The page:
Professor Dr Vincent Chang of USA, who has 30 years of teaching, research, and administrative experience at university level in the Far East, Middle East, and USA, was appointed the vice-chancellor of Brac University in February. He is one of the first foreigners to take on such a role in a Bangladeshi university. The Dhaka Tribune's Ashif Islam Shaon recently caught up with him to dive into his thoughts
What made you decide to come to Bangladesh and take on this role?
Bangladesh is what I would like to call a "frontier economy". Just 50 years ago, countries like China, Japan and [South] Korea were where Bangladesh is now. We have seen how these countries have advanced. The wave of development then moved westward, towards countries like Singapore, Indonesia and Malaysia. Bangladesh and its economy are placed right where these countries were just a few decades ago. There is a clear development trend and Bangladesh, at the frontier of that development wave, is highly likely to be the next emerging economy.
The dominance of youths in the population of Bangladesh particularly excites me. We just need to educate them in the right way to turn them into skilled manpower, not just at the factory level but also as mid and higher-level managers. As technologies develop, more foreign investments will come eventually. So, we need to have our youth ready to tap into the new opportunities.
Brac is a big brand globally that has been doing wonderful work for the economy of Bangladesh for many years. Now, Brac University—one of the top universities in Bangladesh—can play a big role by bridging education and economic development.
Tell us something about your plans for the next four years, serving as the vice-chancellor of Brac University.
Brac University is the number one private university in Bangladesh which is a very good achievement itself. But, we shouldn't stop here; we need to aim high. Now we should try and become an international university. Building a true international university does not only mean having more foreign professors and international curricula. First and foremost, the mindset needs to be international. I have three specific plans for the "internationalization" of Brac University:
Firstly, I'd try to attract more international scholars and talent to join the Brac faculties. If you look at all the international universities in the world, they are open. They have foreign teachers and students. They have open campuses which mean they are open to new ideas and knowledge. We want to develop more international partners through an exchange of students and faculty members with globally high-ranked universities. We would try and hire experienced professors from overseas. My job is to make sure they come, and they stay.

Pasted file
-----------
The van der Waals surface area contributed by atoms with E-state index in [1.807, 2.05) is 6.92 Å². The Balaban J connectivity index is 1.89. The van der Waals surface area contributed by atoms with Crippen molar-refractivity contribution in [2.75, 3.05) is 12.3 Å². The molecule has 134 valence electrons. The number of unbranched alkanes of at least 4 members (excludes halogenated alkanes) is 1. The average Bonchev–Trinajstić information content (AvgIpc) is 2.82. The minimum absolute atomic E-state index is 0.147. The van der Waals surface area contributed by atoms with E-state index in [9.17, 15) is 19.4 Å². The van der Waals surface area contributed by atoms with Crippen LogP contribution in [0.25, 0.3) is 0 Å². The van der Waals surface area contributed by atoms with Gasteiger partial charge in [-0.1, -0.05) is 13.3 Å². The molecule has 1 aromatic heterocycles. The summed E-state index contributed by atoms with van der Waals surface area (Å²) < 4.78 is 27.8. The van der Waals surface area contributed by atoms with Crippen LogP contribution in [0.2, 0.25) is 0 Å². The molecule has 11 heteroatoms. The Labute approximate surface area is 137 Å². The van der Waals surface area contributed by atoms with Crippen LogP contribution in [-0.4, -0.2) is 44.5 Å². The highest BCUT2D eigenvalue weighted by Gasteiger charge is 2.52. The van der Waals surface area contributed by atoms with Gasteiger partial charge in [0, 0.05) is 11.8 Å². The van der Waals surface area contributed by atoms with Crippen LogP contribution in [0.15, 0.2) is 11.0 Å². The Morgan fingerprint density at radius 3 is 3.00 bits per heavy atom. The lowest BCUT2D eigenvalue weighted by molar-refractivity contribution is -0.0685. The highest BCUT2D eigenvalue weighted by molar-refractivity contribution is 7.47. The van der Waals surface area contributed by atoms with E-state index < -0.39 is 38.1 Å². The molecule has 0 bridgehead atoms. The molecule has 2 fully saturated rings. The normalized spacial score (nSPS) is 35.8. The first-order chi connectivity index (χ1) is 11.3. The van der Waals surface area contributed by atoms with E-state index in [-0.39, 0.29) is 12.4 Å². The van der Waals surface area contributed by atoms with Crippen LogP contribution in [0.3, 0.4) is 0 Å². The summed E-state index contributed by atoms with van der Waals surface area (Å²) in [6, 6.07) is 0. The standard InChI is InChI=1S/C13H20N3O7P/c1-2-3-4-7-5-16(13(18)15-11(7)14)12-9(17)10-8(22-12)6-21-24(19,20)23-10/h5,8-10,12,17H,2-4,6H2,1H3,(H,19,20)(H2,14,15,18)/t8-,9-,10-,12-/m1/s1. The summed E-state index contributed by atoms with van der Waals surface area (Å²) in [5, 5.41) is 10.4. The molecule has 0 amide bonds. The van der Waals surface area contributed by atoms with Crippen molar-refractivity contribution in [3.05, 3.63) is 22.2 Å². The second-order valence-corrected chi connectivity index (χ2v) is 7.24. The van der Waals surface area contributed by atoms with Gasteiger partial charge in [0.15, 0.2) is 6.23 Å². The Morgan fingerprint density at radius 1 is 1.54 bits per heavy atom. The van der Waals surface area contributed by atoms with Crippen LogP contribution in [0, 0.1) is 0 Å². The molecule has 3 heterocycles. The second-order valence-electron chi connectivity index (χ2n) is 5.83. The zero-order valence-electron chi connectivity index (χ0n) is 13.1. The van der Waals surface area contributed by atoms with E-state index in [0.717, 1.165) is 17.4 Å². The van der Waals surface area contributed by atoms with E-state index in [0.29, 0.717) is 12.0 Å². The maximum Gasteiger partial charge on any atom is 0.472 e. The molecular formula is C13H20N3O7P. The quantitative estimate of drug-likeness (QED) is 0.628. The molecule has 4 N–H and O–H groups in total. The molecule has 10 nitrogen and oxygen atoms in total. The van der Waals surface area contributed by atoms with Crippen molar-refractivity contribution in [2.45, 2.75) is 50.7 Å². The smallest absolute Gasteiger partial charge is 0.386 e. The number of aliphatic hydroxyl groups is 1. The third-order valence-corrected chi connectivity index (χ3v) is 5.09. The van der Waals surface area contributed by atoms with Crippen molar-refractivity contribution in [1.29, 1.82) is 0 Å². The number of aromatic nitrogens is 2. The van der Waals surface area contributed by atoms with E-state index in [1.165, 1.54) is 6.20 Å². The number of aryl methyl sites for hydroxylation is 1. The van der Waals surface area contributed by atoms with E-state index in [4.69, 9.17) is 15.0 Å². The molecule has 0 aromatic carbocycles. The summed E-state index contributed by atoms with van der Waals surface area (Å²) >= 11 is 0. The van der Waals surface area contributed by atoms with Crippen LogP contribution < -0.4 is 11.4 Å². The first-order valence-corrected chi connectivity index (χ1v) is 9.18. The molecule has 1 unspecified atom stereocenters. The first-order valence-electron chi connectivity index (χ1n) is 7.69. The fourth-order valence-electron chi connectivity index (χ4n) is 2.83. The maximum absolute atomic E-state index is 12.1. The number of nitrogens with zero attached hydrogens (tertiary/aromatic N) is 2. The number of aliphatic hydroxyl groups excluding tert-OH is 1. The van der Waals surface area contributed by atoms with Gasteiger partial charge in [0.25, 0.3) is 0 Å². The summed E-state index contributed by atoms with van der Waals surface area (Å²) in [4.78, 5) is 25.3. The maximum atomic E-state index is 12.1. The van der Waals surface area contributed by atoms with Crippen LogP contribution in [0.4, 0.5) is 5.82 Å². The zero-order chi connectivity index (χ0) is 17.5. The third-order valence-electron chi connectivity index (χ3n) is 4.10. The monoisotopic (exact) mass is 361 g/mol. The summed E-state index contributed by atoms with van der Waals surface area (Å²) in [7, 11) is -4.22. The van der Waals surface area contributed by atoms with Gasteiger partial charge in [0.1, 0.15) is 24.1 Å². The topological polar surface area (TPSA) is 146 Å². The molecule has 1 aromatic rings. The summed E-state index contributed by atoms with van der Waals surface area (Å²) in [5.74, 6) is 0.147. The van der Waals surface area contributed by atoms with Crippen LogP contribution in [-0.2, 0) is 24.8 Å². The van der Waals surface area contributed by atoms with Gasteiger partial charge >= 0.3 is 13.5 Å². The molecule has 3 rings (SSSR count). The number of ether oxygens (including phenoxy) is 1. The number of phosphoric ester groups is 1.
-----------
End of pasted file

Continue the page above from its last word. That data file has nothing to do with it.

Secondly, we'd try to build world-class research centres. The focus areas will be closely aligned with the work of the greater Brac family. For many decades, Brac has been working in sectors such as public health, education and poverty reduction. So, our primary focus for the research centres could be poverty management and economics. We'd focus on areas that we are best at. There is no point in competing in unknown fields, such as aerospace or high-speed railway, for example.
Thirdly, we'd try and ensure that every student comes out with a "Brac experience", which is something that a typical university cannot offer. At Brac University, it won't be just about grades. The curriculum will be designed in such a way that students can easily find out their own interests. For example, we might go to the schools and colleges and tell them about the importance of a quality education; what they should keep in mind when they choose their subject for higher education. We might also educate parents. We'd also work on building better and stronger industry linkages. Brac, the largest development organization in the world, has all the experience and linkages and this would be of great help to us in developing the Brac experience.
How could Bangladesh attract more international scholars like you?
There are certain logistical barriers, such as visas, which have to be made easier. The infrastructure — roads, highways, electricity, traffic, etc — needs to be better as well. University professors are global citizens, their knowledge is also global. The government could help by easing the visa process for foreign professors. Even if we manage to bring the foreign professors, ensuring that they stay here will be a tough challenge unless we have the right infrastructure.
Brac has always been known as a pro-poor organization. However, tuition fees at Brac University are among the highest in Bangladesh. If you hire international professors, your expenditures will rise. Won't that impact tuition fees?
I agree that our expenditures will increase if we hire foreign professors. We will have to strike a balance so we can manage without affecting the tuition fees. We are also seriously considering how we could accommodate more students from poorer communities.
What does success look like to you?
When it comes to university education, improvement is a lengthy process. Results won't be visible overnight. The changes we make today will take many years to breed results. Someday, I want people to look at a Brac University graduate and say this is the person I want to hire. This may take 10 years — or maybe even 20 years. Who knows where I will be then, but today, I want to be a part of it as we begin the transition.